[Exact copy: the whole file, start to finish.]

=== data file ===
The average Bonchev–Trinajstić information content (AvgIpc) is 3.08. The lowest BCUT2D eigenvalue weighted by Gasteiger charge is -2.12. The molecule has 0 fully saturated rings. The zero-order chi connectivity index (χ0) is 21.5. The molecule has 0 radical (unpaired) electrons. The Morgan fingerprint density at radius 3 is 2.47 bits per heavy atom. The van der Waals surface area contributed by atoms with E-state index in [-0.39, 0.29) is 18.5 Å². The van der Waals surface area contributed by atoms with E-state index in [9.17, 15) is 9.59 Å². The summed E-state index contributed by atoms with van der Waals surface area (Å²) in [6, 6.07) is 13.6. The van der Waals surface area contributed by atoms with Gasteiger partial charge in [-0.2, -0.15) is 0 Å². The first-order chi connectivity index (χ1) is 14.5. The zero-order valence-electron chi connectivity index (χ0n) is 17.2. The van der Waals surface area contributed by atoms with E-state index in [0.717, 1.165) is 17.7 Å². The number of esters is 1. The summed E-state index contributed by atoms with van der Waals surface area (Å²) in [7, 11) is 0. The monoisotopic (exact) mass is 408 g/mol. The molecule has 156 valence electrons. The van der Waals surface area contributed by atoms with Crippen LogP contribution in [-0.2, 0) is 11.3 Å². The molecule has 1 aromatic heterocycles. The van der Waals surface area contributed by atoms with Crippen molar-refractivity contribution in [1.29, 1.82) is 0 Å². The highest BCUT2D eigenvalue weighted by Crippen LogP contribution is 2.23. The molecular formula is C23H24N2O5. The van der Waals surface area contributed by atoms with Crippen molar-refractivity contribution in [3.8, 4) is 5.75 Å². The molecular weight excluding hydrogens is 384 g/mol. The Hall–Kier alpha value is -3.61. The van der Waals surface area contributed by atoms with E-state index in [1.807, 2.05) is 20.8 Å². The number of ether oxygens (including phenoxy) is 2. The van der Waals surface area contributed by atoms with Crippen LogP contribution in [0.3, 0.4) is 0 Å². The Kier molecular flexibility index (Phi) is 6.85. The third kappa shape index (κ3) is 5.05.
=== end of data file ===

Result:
The average Bonchev–Trinajstić information content (AvgIpc) is 3.08. The lowest BCUT2D eigenvalue weighted by Gasteiger charge is -2.12. The molecule has 0 fully saturated rings. The zero-order chi connectivity index (χ0) is 21.5. The molecule has 0 radical (unpaired) electrons. The Morgan fingerprint density at radius 3 is 2.47 bits per heavy atom. The van der Waals surface area contributed by atoms with E-state index in [-0.39, 0.29) is 18.5 Å². The van der Waals surface area contributed by atoms with E-state index in [9.17, 15) is 9.59 Å². The summed E-state index contributed by atoms with van der Waals surface area (Å²) in [6, 6.07) is 13.6. The van der Waals surface area contributed by atoms with Gasteiger partial charge in [-0.2, -0.15) is 0 Å². The first-order chi connectivity index (χ1) is 14.5. The zero-order valence-electron chi connectivity index (χ0n) is 17.2. The van der Waals surface area contributed by atoms with E-state index in [0.717, 1.165) is 17.7 Å². The number of esters is 1. The summed E-state index contributed by atoms with van der Waals surface area (Å²) in [7, 11) is 0. The monoisotopic (exact) mass is 408 g/mol. The molecule has 156 valence electrons. The van der Waals surface area contributed by atoms with Crippen LogP contribution in [-0.2, 0) is 11.3 Å². The molecule has 1 aromatic heterocycles. The van der Waals surface area contributed by atoms with Crippen molar-refractivity contribution in [1.29, 1.82) is 0 Å². The highest BCUT2D eigenvalue weighted by Crippen LogP contribution is 2.23. The molecular formula is C23H24N2O5. The van der Waals surface area contributed by atoms with Crippen molar-refractivity contribution in [3.8, 4) is 5.75 Å². The molecular weight excluding hydrogens is 384 g/mol. The Hall–Kier alpha value is -3.61. The van der Waals surface area contributed by atoms with E-state index in [1.807, 2.05) is 20.8 Å². The number of ether oxygens (including phenoxy) is 2. The van der Waals surface area contributed by atoms with Crippen LogP contribution in [0.3, 0.4) is 0 Å². The Kier molecular flexibility index (Phi) is 6.85. The third kappa shape index (κ3) is 5.05.